Perhaps what I found most gratifying about kayaking is that each stroke gives you the opportunity to see instantly what that stroke has effected, and if the effect is not what you want, you can instantly fix it. I don’t recall any other water sport — my times canoeing, row boating, even stand-up paddle boarding last year, when I felt this in control, felt that my brain was sending the right signals to my arms so that it looked like I had actual, you know, motor skills.
Kayaking requires you to work your upper body a little, especially if you have the desire to speed up and turn the excursion into a workout, but there was never a time during the hour or so on the creek where I felt like I was laboring. Without trying to throw shade about my being slender, Jamie suggested that men with broader shoulders or are top heavier sometimes have a harder time paddling. And should you need them, the kayak has foot pedals you can lean into, which will give you more oomph if you’re in a situation where paddling is difficult (Or if you want to give yourself more of a core workout you can lean into pedals, something Jamie said she’ll sometimes do if she’s kayaking on her own).
You likely won’t need the oomph during an Amelia Island Adventure Tour, though, unless, as the seasoned kayaker you’d need to be, you moved from Walker’s Creek to the choppier waters of the Florida Intercoastal or, if you leveled up from the intercoastal to the Atlantic Ocean, which Jamie said she had only done once, after which she said her arms felt like Jell-O from the effort it took to paddle.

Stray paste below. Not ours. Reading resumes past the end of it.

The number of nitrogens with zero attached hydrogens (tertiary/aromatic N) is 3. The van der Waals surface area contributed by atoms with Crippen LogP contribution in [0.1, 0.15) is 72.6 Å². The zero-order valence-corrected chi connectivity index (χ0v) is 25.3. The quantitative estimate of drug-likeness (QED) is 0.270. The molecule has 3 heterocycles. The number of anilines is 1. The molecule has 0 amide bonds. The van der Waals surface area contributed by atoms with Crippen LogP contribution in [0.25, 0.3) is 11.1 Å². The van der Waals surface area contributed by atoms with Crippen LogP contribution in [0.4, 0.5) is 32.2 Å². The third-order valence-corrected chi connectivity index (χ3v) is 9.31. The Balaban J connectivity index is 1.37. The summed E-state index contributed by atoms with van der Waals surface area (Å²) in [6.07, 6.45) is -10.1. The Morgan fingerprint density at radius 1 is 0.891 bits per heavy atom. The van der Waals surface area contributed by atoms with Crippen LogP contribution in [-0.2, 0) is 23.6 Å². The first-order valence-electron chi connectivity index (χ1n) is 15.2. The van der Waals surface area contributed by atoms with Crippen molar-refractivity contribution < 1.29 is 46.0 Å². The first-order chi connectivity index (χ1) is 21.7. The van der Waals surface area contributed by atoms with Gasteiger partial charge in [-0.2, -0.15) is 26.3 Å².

The Perils of Overthinking
During my stand-up paddleboarding lesson, perhaps the best piece of advice my guide Curt gave me was to relax and look at the horizon, which naturally had a pleasurable benefit as well as a practical one.
I shared Curt’s tip with Jamie during our ride and she said she gives first-timers the same advice. If you overthink what you’re doing (the times I did during paddleboarding were the only times I almost stumbled) you can increase your possibility of losing control and tipping. Fortunately neither happened, but I noticed that when I stopped paddling or started fiddling with my phone, I felt my control and balance seeping away, and I suspect — given my vast knowledge of neuroscience — that the reason was that my brain had been sending these smooth paddling instructions to my body, and I got in my own way.
Coming in for a Landing
As our excursion around Walker’s Creek ended, that I was able to smoothly and slowly pilot my way around the dock to the landing ramp was yet a new kind of gratifying, as it involves a series of controlled movements that I knew I had the capacity to mess up, as that’s typically what happens when I’m trying to look cool.
Upon climbing out my kayak I realized that my lower back had been clenched and was tight, which a few stretches helped to unkink. Beyond that, as was the case with my paddleboarding adventure, once I returned to dry land I had the itch to kayak again.
And I still haven’t yet, but I will.
More Amelia Island Travel Information, From My Esteemed Colleagues
- July Antell: 8 Free Things To Do With Kids On Amelia Island.
- Jeff Bogle: From Amelia Island to Paris: The Fat Boy Who Would Become A Petanque Olympian
- Jason Greene: Mantripping with Friends on Amelia Island
- Michael Solender: Beaches, Boats & Boules – Amelia Island is a bro-some dude destination and Lessons From the Road: A year in the life of a travel writer